Traci Owens and Mel Tomlinson typify the versatility of the North Carolina Dance Theater.
As principal dancers, they lead the company through this season's current, eclectic program, ably supported by an outstanding company.Each of the four works on this program is fine. ``The Moor's Pavane,' Jose Limon's great dance, is beautifully presented. Tomlinson brings the role of Othello to life with magnificent dignity, his solemn control leading inexorably to the tragedy when that control is lost.
As Othello's wife, Helen Rosenthal is a fragile beauty, her delicacy of movement and softness a wonderful contrast with his dark strength.
As the duplicitous friends, Alain Charron and Katherine Thompson hold their own on stage. Charron's easy grace is especially pleasing and Thompson is vividly lovely. The choreography is stately and fluid, danced with great sensitivity by these four. Pauline Lawrence's costumes add immensely to this work's visual excitement.
Susan McKee-McCullough's ``Renderings' opens this dance concert very nicely with the watercolor ballet that is so enjoyable to see and to think about dancing.
The entire company joins the swirling, lyrical patterns of this dance, a neat contrast with the evening's last work, which features the same cast in a very different mood.
Company ballet master Dennis Marshall partners Traci Owens in the beloved pas de deux from ``Swan Lake.' This grandly traditional piece has not dimmed in romance or charm, though the choreography is dated.
Demanding much from the ballerina, this pas de deux' difficulties seem nothing to Owens. In the magnificent lifts she seems about to fly out of her partner's arms, and the tiny flutterings of feet and hands evoke the swan within the princess.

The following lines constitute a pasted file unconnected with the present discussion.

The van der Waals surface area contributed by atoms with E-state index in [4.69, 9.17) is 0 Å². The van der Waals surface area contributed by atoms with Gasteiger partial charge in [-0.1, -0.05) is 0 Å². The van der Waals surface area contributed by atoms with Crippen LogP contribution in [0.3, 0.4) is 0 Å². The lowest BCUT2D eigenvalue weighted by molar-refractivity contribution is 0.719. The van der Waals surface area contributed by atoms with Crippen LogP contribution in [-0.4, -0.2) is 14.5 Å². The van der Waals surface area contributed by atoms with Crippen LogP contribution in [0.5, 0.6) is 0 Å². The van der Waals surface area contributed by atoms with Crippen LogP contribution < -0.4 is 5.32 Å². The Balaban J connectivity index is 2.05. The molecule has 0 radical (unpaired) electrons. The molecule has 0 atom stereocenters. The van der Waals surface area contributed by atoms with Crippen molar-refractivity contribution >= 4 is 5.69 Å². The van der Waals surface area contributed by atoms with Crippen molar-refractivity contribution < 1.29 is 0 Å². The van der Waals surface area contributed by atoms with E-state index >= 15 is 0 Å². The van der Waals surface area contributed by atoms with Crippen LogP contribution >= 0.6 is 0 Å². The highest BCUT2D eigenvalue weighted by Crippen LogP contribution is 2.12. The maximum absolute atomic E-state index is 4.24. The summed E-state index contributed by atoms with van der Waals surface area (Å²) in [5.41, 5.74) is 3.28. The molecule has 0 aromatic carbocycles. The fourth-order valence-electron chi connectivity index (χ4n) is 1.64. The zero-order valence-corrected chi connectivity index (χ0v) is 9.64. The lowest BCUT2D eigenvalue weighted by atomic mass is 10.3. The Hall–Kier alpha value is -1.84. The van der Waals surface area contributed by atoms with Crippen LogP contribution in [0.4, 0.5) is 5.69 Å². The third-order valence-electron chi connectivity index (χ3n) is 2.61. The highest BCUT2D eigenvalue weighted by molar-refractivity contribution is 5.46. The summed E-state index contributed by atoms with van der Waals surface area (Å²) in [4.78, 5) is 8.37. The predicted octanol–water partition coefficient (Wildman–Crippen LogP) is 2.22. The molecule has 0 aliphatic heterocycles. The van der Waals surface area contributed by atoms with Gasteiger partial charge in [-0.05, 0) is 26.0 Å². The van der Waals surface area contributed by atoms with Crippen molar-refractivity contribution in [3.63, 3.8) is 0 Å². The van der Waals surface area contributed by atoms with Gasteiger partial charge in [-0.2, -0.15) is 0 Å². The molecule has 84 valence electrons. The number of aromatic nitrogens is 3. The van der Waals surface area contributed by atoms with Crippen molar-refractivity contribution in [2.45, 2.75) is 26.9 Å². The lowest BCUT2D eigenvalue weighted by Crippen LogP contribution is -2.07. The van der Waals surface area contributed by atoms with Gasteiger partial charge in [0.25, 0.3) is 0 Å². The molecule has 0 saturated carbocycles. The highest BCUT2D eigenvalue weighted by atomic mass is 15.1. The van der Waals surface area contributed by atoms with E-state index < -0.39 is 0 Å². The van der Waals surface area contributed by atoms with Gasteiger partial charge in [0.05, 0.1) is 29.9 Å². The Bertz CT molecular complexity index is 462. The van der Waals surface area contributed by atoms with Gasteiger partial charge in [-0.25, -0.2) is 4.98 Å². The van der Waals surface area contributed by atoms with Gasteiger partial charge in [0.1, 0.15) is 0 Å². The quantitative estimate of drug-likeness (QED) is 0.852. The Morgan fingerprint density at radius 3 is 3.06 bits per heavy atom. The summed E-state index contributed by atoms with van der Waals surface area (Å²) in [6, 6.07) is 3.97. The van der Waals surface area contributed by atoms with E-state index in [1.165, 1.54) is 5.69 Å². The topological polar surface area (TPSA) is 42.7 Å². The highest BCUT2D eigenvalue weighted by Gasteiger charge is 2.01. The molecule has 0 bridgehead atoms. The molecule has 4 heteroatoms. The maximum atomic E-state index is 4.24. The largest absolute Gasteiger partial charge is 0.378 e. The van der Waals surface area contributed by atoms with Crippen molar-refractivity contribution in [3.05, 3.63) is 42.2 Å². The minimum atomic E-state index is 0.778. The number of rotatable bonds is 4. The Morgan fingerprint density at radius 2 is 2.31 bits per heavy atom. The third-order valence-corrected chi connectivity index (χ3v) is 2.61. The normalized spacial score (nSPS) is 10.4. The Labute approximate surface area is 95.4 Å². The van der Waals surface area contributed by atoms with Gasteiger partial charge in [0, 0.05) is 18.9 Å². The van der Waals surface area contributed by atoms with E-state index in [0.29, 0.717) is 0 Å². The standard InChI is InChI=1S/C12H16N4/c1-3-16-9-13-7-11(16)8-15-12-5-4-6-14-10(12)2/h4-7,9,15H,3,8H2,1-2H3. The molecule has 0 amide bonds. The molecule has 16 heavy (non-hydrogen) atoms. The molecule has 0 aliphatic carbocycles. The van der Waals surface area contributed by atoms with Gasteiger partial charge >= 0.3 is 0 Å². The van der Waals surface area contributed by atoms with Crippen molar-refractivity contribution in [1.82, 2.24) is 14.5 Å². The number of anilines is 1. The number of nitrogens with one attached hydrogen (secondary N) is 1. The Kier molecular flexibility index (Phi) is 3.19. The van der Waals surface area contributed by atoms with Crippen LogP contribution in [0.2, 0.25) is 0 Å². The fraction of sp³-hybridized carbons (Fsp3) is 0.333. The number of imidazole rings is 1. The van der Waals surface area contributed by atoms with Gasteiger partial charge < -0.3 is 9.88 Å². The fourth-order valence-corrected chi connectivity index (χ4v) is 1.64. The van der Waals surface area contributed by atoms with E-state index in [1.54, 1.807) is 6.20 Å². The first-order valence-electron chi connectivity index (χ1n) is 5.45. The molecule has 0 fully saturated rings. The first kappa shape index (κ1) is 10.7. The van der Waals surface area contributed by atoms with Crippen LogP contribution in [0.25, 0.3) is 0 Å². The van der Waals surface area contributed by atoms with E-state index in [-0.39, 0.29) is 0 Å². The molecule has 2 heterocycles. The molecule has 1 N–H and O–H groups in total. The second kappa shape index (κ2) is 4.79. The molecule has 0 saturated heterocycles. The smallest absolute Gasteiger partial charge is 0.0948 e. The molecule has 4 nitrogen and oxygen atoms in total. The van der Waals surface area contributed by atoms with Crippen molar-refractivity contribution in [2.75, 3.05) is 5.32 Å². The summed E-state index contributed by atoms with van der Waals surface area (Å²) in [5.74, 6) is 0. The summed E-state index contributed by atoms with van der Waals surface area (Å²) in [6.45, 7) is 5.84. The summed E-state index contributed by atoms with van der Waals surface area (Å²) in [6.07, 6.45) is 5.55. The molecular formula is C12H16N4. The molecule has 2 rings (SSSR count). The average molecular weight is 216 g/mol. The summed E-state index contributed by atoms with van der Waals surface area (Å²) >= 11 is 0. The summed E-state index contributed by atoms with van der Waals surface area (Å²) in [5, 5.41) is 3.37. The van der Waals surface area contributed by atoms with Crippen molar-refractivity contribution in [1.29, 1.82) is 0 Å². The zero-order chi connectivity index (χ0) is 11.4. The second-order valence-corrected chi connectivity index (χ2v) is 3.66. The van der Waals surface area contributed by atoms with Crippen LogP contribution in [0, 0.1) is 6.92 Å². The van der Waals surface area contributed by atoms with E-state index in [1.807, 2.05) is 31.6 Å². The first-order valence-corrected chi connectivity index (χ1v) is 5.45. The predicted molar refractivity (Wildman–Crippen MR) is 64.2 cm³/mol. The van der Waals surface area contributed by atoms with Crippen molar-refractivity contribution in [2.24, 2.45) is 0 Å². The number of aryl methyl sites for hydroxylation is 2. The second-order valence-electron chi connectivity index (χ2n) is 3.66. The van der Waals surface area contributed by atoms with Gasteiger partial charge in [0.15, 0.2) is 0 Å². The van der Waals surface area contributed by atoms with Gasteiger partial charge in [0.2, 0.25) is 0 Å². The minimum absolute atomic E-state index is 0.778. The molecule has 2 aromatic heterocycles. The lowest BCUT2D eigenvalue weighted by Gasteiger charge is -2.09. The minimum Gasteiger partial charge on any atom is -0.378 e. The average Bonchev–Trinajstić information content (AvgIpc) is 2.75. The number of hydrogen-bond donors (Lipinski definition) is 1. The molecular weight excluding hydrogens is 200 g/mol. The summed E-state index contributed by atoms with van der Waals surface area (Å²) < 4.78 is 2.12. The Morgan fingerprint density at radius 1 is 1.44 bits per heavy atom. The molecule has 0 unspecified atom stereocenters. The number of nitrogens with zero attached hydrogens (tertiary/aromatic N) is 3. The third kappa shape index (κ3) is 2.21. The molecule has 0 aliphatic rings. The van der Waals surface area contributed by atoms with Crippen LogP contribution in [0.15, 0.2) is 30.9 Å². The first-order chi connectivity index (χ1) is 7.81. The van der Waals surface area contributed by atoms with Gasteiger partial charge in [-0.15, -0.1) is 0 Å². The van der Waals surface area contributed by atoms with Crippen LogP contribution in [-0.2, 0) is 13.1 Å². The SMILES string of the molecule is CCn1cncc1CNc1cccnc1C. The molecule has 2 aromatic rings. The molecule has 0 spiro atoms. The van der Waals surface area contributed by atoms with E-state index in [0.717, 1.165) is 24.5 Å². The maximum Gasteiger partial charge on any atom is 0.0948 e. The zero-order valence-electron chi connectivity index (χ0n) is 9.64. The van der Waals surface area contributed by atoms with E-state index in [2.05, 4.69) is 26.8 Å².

High romance and star-crossed love never go truly out of date.
In the program's final work, Sal Aiello's ``The Construction Company,' the dancers who have brought grace and beauty to the stage return bringing hard hats, boom boxes, rock and roll and enormous fun.
Before the dance begins, they invade the audience with ladders and Diet Pepsis, stealing seats and shouting to each other. Then it's time for ``Punchin' the Clock,' and they gather onstage under the stern direction of foreman Tomlison and bricklayer Owens.
Tomlinson's Othello and Owens' swan disappear as these two go toe-to-toe over who's in charge. A rollicking lunch break features dances to the boom box, a road is laid across the stage, a cityscape goes up and up, and then it's ``Payday!'
What do you get when you cross Pee Wee Herman with Jerry Lewis? Mel Tomlinson as the foreman on his night out. You have to see it to believe it. And Owens, former swan, former bricklayer, becomes the queen of the dance club scene. To see it for yourself, you can go to the Stevens Center at 2 and 8 p.m.